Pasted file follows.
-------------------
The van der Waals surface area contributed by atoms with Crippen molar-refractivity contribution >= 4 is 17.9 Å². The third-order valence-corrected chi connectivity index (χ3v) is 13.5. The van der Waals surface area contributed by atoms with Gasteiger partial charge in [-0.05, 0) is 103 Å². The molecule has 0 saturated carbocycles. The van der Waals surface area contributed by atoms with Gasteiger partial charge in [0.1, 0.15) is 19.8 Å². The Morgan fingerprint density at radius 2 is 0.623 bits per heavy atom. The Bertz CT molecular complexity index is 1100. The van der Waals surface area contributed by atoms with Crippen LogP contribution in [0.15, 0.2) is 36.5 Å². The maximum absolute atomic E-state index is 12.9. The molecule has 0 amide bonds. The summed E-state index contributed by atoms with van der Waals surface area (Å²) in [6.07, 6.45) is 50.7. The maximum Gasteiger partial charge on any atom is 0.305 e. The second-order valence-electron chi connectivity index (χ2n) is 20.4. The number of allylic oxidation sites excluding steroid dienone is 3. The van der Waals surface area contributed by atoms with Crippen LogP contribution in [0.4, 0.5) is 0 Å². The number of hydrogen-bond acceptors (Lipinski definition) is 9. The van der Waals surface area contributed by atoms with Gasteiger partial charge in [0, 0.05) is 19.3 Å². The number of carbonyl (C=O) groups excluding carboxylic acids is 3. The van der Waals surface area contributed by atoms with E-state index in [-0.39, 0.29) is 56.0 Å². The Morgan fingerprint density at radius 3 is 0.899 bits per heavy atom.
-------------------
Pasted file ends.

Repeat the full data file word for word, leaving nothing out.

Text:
The van der Waals surface area contributed by atoms with Crippen molar-refractivity contribution >= 4 is 17.9 Å². The third-order valence-corrected chi connectivity index (χ3v) is 13.5. The van der Waals surface area contributed by atoms with Gasteiger partial charge in [-0.05, 0) is 103 Å². The molecule has 0 saturated carbocycles. The van der Waals surface area contributed by atoms with Gasteiger partial charge in [0.1, 0.15) is 19.8 Å². The Morgan fingerprint density at radius 2 is 0.623 bits per heavy atom. The Bertz CT molecular complexity index is 1100. The van der Waals surface area contributed by atoms with Crippen LogP contribution in [0.15, 0.2) is 36.5 Å². The maximum absolute atomic E-state index is 12.9. The molecule has 0 amide bonds. The summed E-state index contributed by atoms with van der Waals surface area (Å²) in [6.07, 6.45) is 50.7. The maximum Gasteiger partial charge on any atom is 0.305 e. The second-order valence-electron chi connectivity index (χ2n) is 20.4. The number of allylic oxidation sites excluding steroid dienone is 3. The van der Waals surface area contributed by atoms with Crippen LogP contribution in [0.4, 0.5) is 0 Å². The number of hydrogen-bond acceptors (Lipinski definition) is 9. The van der Waals surface area contributed by atoms with Gasteiger partial charge in [0, 0.05) is 19.3 Å². The number of carbonyl (C=O) groups excluding carboxylic acids is 3. The van der Waals surface area contributed by atoms with E-state index in [-0.39, 0.29) is 56.0 Å². The Morgan fingerprint density at radius 3 is 0.899 bits per heavy atom.